Great to receive the postcard along with the article in Pepperpot this month, about the Ely Museum project to develop an exhibition about the silver disc brooch of Ædwen dug up in Sutton in 1694. This promises to be a wonderful opportunity for people in the village to get involved in celebrating a beautiful object from our community’s history.
A planning application (reference number 13/00333/FUL if you want to look it up) is waiting for consideration by East Cambridgeshire District Council for the old butchers’ shop in the High Street. The application is for ‘Change of use from A1 (previous Butchers Shop) to Deli with hot food retail, and installation of extraction, to include ancillary seating. Mixed usage, mainly Deli with some hot food retail – A5, A1 & A3’.
This application would allow the building to be used as a shop (A1), café (A3) – or, controversially, as a hot food takeaway (A5). (A list of ‘use classes’ can be found here).
There is huge support for the plans outlined by the applicants to operate a deli and café in the High Street. However, the planning application as it stands would allow the applicants to change their minds and open a fish and chip shop instead, or a kebab house, or a takeaway pizza outlet, or sell the building on to anyone else to do any of those things, without any further applications being required. That would leave the building wide open to exactly the kind of use that residents have been vocal in opposing ever since the butchers ceased operation.
The parish council has, as always in the case of planning applications, been asked for its view. It has – rightly in my view – taken the approach that while the A1 and A3 use classes would be very welcome, planning permission for A5 use would leave the village at risk of a standard takeaway-only business opening in the middle of our high street, with no further planning application being required.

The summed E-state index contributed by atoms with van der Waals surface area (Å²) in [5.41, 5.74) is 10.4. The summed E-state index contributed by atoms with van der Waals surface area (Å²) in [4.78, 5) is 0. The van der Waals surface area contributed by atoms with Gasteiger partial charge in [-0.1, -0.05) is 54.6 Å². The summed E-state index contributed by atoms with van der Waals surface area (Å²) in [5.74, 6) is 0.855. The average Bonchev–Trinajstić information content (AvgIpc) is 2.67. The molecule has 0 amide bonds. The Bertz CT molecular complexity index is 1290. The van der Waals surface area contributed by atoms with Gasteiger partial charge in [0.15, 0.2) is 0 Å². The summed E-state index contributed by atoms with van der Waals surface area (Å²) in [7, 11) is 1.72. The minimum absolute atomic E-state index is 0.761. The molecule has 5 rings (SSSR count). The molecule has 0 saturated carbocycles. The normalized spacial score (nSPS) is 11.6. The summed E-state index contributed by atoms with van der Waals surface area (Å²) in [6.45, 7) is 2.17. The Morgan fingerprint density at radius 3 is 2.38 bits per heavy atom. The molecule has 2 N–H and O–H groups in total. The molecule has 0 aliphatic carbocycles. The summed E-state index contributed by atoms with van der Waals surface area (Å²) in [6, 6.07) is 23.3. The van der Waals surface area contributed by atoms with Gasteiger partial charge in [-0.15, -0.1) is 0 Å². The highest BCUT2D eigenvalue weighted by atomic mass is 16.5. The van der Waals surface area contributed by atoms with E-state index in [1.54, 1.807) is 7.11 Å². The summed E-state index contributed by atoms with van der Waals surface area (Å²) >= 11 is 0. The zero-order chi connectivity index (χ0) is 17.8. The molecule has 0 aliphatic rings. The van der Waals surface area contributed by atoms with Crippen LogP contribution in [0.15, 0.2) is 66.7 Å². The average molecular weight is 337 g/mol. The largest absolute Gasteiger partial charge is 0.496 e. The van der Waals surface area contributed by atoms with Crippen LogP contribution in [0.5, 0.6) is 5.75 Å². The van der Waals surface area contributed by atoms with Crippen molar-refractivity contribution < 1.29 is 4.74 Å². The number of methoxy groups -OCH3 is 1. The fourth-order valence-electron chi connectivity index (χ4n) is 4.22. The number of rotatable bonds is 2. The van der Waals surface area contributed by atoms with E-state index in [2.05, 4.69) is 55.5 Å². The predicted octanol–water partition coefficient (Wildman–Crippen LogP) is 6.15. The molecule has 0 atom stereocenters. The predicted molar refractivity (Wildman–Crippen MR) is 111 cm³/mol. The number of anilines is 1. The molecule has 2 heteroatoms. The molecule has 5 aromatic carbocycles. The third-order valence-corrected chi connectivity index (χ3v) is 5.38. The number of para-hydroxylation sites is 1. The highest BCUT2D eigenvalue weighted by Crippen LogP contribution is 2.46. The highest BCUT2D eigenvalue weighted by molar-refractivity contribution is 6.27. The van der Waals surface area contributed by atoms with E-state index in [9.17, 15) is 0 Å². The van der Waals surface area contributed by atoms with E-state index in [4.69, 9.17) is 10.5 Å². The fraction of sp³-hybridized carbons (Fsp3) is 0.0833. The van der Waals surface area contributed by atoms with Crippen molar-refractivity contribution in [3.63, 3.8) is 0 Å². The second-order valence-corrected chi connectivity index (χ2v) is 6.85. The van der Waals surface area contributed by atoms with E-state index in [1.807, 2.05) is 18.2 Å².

As has already been said, a planning application can’t be made specific to one applicant – planning permission for a hot food takeaway would be applicable to the current applicants, or to anyone else they sold the building to. It seems to me therefore that the Parish Council is doing exactly the right thing – supporting strongly the parts of the application that would enable a deli and café to open in the high street as residents wish, but opposing the parts of the application that would leave the field open for it to become yet another takeaway.
The leaflet from the council announcing the new recycling service is now arriving on residents’ doormats.
You can find out whether you’ll be getting wheelie bins from this list – find your street and if your specific address doesn’t appear below ‘view the collection calendar’ you should be getting the new bins.
If you’re not getting the new bins, your alternative collection arrangements are described here.
If you’re going to be getting wheelie bins, you can find out when they’ll arrive from this list.
The Pupil Premium provides schools with extra money to help children from disadvantaged backgrounds.
Nick Clegg has announced that the Pupil Premium will be increased to £1,300 per eligible primary school pupil in 2014/15, up from £900 per child this year. That’s likely to be an extra £866,000 for primary schools in our constituency of North East Cambridgeshire – funding is £1,948,500 this year, and is likely to rise to £2,814,500 next year. That’s the biggest rise in the Pupil Premium since it was introduced by the coalition government.